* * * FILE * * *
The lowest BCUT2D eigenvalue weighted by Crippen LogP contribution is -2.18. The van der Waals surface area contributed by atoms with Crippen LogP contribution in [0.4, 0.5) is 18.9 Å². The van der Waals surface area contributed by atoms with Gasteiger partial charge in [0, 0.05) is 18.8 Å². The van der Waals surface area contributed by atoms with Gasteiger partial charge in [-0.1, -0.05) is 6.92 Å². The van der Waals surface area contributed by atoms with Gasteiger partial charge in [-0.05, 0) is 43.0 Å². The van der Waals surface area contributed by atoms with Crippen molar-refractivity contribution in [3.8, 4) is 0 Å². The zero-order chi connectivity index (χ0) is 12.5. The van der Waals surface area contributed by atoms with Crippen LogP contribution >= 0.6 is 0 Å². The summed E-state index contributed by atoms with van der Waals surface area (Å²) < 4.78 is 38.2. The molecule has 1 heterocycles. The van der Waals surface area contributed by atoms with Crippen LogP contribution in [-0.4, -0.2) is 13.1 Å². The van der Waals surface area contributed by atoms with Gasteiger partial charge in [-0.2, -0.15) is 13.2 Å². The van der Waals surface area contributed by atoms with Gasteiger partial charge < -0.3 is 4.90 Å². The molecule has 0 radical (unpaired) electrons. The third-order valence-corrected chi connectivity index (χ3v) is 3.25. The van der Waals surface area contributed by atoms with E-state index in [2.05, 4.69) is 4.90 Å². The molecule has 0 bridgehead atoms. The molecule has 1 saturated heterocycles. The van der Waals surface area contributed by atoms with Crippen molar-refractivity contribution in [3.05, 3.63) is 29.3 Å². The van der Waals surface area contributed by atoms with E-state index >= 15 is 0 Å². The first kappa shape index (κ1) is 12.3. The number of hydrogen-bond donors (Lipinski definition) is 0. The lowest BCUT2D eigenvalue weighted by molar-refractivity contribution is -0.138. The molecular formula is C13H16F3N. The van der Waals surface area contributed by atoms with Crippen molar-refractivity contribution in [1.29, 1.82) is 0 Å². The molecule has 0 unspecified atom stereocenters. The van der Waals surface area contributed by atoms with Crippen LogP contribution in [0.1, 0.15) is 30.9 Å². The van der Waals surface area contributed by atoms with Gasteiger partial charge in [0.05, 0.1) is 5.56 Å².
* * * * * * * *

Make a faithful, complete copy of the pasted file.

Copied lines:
The lowest BCUT2D eigenvalue weighted by Crippen LogP contribution is -2.18. The van der Waals surface area contributed by atoms with Crippen LogP contribution in [0.4, 0.5) is 18.9 Å². The van der Waals surface area contributed by atoms with Gasteiger partial charge in [0, 0.05) is 18.8 Å². The van der Waals surface area contributed by atoms with Gasteiger partial charge in [-0.1, -0.05) is 6.92 Å². The van der Waals surface area contributed by atoms with Gasteiger partial charge in [-0.05, 0) is 43.0 Å². The van der Waals surface area contributed by atoms with Crippen molar-refractivity contribution in [3.8, 4) is 0 Å². The zero-order chi connectivity index (χ0) is 12.5. The van der Waals surface area contributed by atoms with Crippen LogP contribution >= 0.6 is 0 Å². The summed E-state index contributed by atoms with van der Waals surface area (Å²) < 4.78 is 38.2. The molecule has 1 heterocycles. The van der Waals surface area contributed by atoms with Crippen LogP contribution in [-0.4, -0.2) is 13.1 Å². The van der Waals surface area contributed by atoms with Gasteiger partial charge in [-0.2, -0.15) is 13.2 Å². The van der Waals surface area contributed by atoms with Gasteiger partial charge < -0.3 is 4.90 Å². The molecule has 0 radical (unpaired) electrons. The third-order valence-corrected chi connectivity index (χ3v) is 3.25. The van der Waals surface area contributed by atoms with E-state index in [2.05, 4.69) is 4.90 Å². The molecule has 0 bridgehead atoms. The molecule has 1 saturated heterocycles. The van der Waals surface area contributed by atoms with Crippen molar-refractivity contribution in [3.05, 3.63) is 29.3 Å². The van der Waals surface area contributed by atoms with E-state index >= 15 is 0 Å². The first kappa shape index (κ1) is 12.3. The number of hydrogen-bond donors (Lipinski definition) is 0. The lowest BCUT2D eigenvalue weighted by molar-refractivity contribution is -0.138. The molecular formula is C13H16F3N. The van der Waals surface area contributed by atoms with Crippen molar-refractivity contribution in [1.29, 1.82) is 0 Å². The molecule has 0 unspecified atom stereocenters. The van der Waals surface area contributed by atoms with Crippen LogP contribution in [0.1, 0.15) is 30.9 Å². The van der Waals surface area contributed by atoms with Gasteiger partial charge in [0.05, 0.1) is 5.56 Å².